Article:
Round trip transaction costs can be high in Portugal. See our property transaction costs analysis for Portugal and Property transaction costs in Portugal, compared to the rest of Europe.
Taxes range from moderate to high in Portugal
Rental Income: Net rental income is taxed at a flat rate of 28%, withheld by the tenant. Repairs, maintenance expenses, and local taxes are deductible from the gross rent.
Capital Gains: Net capital gains are taxed at a flat rate of 28% in Portugal. Acquisition costs are deducted from the gross selling price of the property.
Inheritance: There are no inheritance and gift taxes in Portugal.
Residents: Resident individuals' worldwide income is subject to progressive tax rates, from 14.50% to 48%.
Buying costs in Portugal are moderate
Roundtrip transaction costs, i.e., the cost of buying and selling a property, range from 5.69% to 20.15%. Significant costs include the real estate agent’s fee (3% to 5%, plus 23% VAT), transfer tax (0% to 10%) and legal fees (1% to 2%).
Portuguese law is strongly pro-tenant
The law in Portugal is still strongly pro-tenant, despite substantial changes brought by the New Urban Lease Act.
Rent: The amount of the rent can usually be freely agreed between the parties, with the exception of low cost housing. Rent reviews can also be freely agreed (although they must take place annually), and, with careful drafting, cost-of-living rent increases and suchlike can be agreed.
Tenant Security: The parties may stipulate fixed-term contracts, but they must have a minimum initial term of five years, and there are automatic and consecutive extensions of three years. In the absence of such a fixed term stipulation, the lease agreement will be considered open-ended. Open ended contracts were previously much like ‘tenancy for life’ agreements and are very difficult to terminate.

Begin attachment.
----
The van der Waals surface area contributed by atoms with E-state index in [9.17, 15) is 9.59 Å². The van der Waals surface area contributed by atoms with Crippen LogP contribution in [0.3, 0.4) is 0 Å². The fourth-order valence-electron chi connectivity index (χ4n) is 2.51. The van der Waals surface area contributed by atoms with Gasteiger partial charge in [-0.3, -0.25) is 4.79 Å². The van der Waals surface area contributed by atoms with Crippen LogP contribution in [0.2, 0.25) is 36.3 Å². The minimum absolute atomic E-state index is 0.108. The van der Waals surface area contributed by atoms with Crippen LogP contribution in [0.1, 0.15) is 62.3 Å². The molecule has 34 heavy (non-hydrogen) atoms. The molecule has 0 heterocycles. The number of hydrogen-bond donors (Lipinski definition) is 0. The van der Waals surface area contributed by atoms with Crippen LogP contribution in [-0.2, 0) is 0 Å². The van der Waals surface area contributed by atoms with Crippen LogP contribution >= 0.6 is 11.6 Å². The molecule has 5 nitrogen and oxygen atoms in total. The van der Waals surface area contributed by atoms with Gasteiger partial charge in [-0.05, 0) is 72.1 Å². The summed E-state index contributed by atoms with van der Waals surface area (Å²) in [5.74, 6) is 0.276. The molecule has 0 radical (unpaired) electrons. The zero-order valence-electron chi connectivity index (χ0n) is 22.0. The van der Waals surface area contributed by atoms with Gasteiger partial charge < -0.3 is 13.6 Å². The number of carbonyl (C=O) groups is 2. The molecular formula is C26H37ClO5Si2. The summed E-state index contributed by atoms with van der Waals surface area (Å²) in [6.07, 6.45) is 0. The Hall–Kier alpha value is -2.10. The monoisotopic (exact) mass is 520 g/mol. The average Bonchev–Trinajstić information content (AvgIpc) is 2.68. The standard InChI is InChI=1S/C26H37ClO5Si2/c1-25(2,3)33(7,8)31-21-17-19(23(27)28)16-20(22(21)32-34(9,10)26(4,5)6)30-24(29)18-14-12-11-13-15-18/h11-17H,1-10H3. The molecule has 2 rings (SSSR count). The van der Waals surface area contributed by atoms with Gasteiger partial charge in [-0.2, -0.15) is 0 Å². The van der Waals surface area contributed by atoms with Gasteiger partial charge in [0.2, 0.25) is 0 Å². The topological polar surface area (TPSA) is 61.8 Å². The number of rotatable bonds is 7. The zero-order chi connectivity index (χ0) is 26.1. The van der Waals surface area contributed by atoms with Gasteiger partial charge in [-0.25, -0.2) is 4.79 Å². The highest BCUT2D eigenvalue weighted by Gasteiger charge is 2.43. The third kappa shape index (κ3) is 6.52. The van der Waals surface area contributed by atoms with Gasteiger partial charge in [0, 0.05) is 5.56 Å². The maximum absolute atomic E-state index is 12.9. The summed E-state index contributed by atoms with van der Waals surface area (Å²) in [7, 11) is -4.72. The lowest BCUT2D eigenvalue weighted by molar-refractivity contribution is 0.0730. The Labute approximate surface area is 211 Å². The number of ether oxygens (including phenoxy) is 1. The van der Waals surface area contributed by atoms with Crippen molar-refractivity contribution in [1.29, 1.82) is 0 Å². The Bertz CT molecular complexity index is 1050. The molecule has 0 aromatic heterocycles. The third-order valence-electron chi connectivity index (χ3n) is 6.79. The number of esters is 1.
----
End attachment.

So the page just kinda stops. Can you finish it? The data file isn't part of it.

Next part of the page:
Economy improvingIn Q3 2017, the Portuguese economy expanded by a modest 2.5% from a year earlier, after annual rises of 3% in Q2 2017, 2.8% in Q1 2017, 2.2% in Q4 2016 and 1.8% in Q3 2016, according to INE. The economy is expected to grow by 2.6% this year, up from last year’s 1.5% expansion and the highest growth since 2000.
The improving economic condition comes after a series of dismal years. Portugal’s economy contracted 1.1% in 2013, 4% in 2012, and 1.8% in 2011, according to the IMF. In 2010, the economy grew by 1.9%, but in 2009 GDP contracted by 3%, after average annual growth of only 1.2% between 2004 and 2008.
Portugal was the second euro zone country to exit its bailout program in May 2014, after three years of austerity. Portugal had sought its €78 billion (US$93.6 billion) bailout program in 2011, due to the government’s inability to meet its debt payments.
Portugal still faces a huge public debt burden of around 130.1% of GDP in 2016, from 129% in 2015 and 130.2% in 2014, according to the European Commission. The country’s public debt is expected to fall to around 126.4% of GDP in 2017 and to 124.1% of GDP in 2018.
The country’s fiscal deficit stands at 2% of GDP in 2016, sharply down from 4.4% in 2015 and 7.2% in 2014. The deficit is expected to fall further to around 1.4% of GDP this year, according to the European Commission.
Consumer prices rose by 1.5% in November 2017 from a year earlier, slightly up from 1.4% in both September and October 2017 and 1.1% in August 2017. Inflation is expected to accelerate to 1.6% this year, from an annual average of just 0.4% in the past four years, according to the IMF.
Unemployment stood at about 8.5% in Q3 2017, down from 8.8% in the previous quarter and from 10.5% during the same period last year and the lowest level since 2008. Portugal’s jobless rate averaged about 13.6% from 2011 to 2016, according to the INE.